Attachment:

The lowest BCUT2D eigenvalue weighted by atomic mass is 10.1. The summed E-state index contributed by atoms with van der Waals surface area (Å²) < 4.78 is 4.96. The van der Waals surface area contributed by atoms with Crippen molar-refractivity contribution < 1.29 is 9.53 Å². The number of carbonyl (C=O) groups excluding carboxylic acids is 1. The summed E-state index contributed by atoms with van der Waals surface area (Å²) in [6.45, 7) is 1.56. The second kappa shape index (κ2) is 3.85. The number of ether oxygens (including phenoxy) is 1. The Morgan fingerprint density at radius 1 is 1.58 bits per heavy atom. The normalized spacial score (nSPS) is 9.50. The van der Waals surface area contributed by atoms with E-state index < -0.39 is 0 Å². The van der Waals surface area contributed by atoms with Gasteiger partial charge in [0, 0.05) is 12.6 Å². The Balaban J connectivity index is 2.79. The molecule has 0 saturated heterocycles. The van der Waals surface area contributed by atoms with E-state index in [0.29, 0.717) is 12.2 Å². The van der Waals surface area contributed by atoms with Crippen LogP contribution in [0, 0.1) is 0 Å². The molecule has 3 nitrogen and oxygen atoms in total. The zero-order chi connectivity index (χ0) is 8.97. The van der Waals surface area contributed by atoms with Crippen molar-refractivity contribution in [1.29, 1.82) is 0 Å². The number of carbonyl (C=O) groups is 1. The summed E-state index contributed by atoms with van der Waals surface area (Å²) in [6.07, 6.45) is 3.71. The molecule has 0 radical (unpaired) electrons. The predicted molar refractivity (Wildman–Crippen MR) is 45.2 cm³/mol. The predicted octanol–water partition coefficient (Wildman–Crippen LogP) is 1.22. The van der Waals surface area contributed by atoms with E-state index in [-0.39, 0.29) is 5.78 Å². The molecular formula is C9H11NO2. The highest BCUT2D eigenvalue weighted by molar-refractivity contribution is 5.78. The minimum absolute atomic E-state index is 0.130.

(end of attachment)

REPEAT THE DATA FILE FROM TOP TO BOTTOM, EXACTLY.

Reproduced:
The lowest BCUT2D eigenvalue weighted by atomic mass is 10.1. The summed E-state index contributed by atoms with van der Waals surface area (Å²) < 4.78 is 4.96. The van der Waals surface area contributed by atoms with Crippen molar-refractivity contribution < 1.29 is 9.53 Å². The number of carbonyl (C=O) groups excluding carboxylic acids is 1. The summed E-state index contributed by atoms with van der Waals surface area (Å²) in [6.45, 7) is 1.56. The second kappa shape index (κ2) is 3.85. The number of ether oxygens (including phenoxy) is 1. The Morgan fingerprint density at radius 1 is 1.58 bits per heavy atom. The normalized spacial score (nSPS) is 9.50. The van der Waals surface area contributed by atoms with E-state index < -0.39 is 0 Å². The van der Waals surface area contributed by atoms with Gasteiger partial charge in [0, 0.05) is 12.6 Å². The Balaban J connectivity index is 2.79. The molecule has 0 saturated heterocycles. The van der Waals surface area contributed by atoms with E-state index in [0.29, 0.717) is 12.2 Å². The van der Waals surface area contributed by atoms with Crippen LogP contribution in [0, 0.1) is 0 Å². The molecule has 3 nitrogen and oxygen atoms in total. The zero-order chi connectivity index (χ0) is 8.97. The van der Waals surface area contributed by atoms with Crippen molar-refractivity contribution in [1.29, 1.82) is 0 Å². The number of carbonyl (C=O) groups is 1. The summed E-state index contributed by atoms with van der Waals surface area (Å²) in [6.07, 6.45) is 3.71. The molecule has 0 radical (unpaired) electrons. The predicted molar refractivity (Wildman–Crippen MR) is 45.2 cm³/mol. The predicted octanol–water partition coefficient (Wildman–Crippen LogP) is 1.22. The van der Waals surface area contributed by atoms with E-state index in [-0.39, 0.29) is 5.78 Å². The molecular formula is C9H11NO2. The highest BCUT2D eigenvalue weighted by molar-refractivity contribution is 5.78. The minimum absolute atomic E-state index is 0.130.